In 2013, a Canadian Government study found that there are at least 65,000 dietary supplement being sold in America, and over 150 million Americans buying them consistently. Herbal supplement sales made an estimated $6 billion in 2013 alone. Needless to say, we're talking about a hugely profitable industry.
However, recent DNA tests of big brand herbal supplements are discovering the truth about these outrageous earnings. Do herbal supplements sell like hot cakes? Yes. Are the big-brand supplement companies saving tons of cash by loading pills with cheap ingredients and lying on the labels? Absolutely.
New York Attorney General Eric Schneiderman commissioned an involved DNA study of thousands of bottles of store-brand herbal supplements. The results were shocking enough to warrant cease-and-desist letters to Target, GNC, Walmart and Walgreens, demanding that mislabeled supplements be taken off the shelves.
Four of the five tested products (which claimed to benefit a variety of ailments ranging from depression to prostate issues), were found to contain none of the ingredients listed on the bottle. Instead, cheap fillers such as wheat, beans, rice, and even house plants were discovered in these pills.
As Schneiderman pointed out, this is a huge liability issue. Individuals with certain food and plant allergies are being put at risk whenever they ingest a mislabeled supplement. For this reason, it has been strongly advised that those with various dietary restrictions resist purchasing big-brand supplements for good.
In one of the tests, all of which took place at Clarkson University in Potsdam, New York, Walmart-brand pills said to contain echinacea, an immune-boosting herb, showed not a single trace of echinacea DNA. GNC-brand products marketed to contain St. John's Wort actually held garlic, rice, and a tropical house plant. Ginseng pills were found lacking any amount ginseng. This list goes on and on.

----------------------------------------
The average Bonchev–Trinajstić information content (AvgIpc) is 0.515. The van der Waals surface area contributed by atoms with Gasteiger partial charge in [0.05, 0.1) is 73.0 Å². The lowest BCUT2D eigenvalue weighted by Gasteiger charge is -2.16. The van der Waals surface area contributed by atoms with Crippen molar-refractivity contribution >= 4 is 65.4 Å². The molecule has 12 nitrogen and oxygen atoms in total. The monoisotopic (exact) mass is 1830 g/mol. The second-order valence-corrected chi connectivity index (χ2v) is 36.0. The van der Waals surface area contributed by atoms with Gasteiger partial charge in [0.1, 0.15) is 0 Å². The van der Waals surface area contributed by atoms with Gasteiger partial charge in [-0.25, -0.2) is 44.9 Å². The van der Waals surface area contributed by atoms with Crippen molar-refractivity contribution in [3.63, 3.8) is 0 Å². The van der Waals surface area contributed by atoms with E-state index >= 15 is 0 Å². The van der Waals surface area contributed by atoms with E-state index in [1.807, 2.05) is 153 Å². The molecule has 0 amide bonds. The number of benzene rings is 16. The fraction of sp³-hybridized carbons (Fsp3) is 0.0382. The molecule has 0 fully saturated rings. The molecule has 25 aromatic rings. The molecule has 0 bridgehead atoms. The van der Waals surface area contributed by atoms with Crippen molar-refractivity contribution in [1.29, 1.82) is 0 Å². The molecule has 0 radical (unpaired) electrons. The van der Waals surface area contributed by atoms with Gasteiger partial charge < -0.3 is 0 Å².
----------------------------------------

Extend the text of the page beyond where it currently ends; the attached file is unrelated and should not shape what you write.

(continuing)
The company with the most shocking test results was Walmart, where only 4% of the products had DNA from the plants listed on the labels. Each product was tested at least five times, on three to four samples of each supplement.
GNC and Walgreen's have agreed to give the Attorney General detailed information on production and quality control, while suspending the sale of certain supplements. Walmart is flat out refuting the claims, stating that their own studies show no such disparity between labeling and product content. Still, Walmart will comply by removing some products from their shelves in the state of New York.
It is clear that the supplement industry is in major need of reform. In the meantime, consumers are becoming more conscious about their supplement intake and are switching to small-brand, organically certified pills.
Non-labeled fillers that the tests discovered ranged from citrus, pine, and primrose to wild carrot and even unidentified, non-plant material.
Do you know what's in your pills?
Author: Nate Morgan
Author: Nate Morgan
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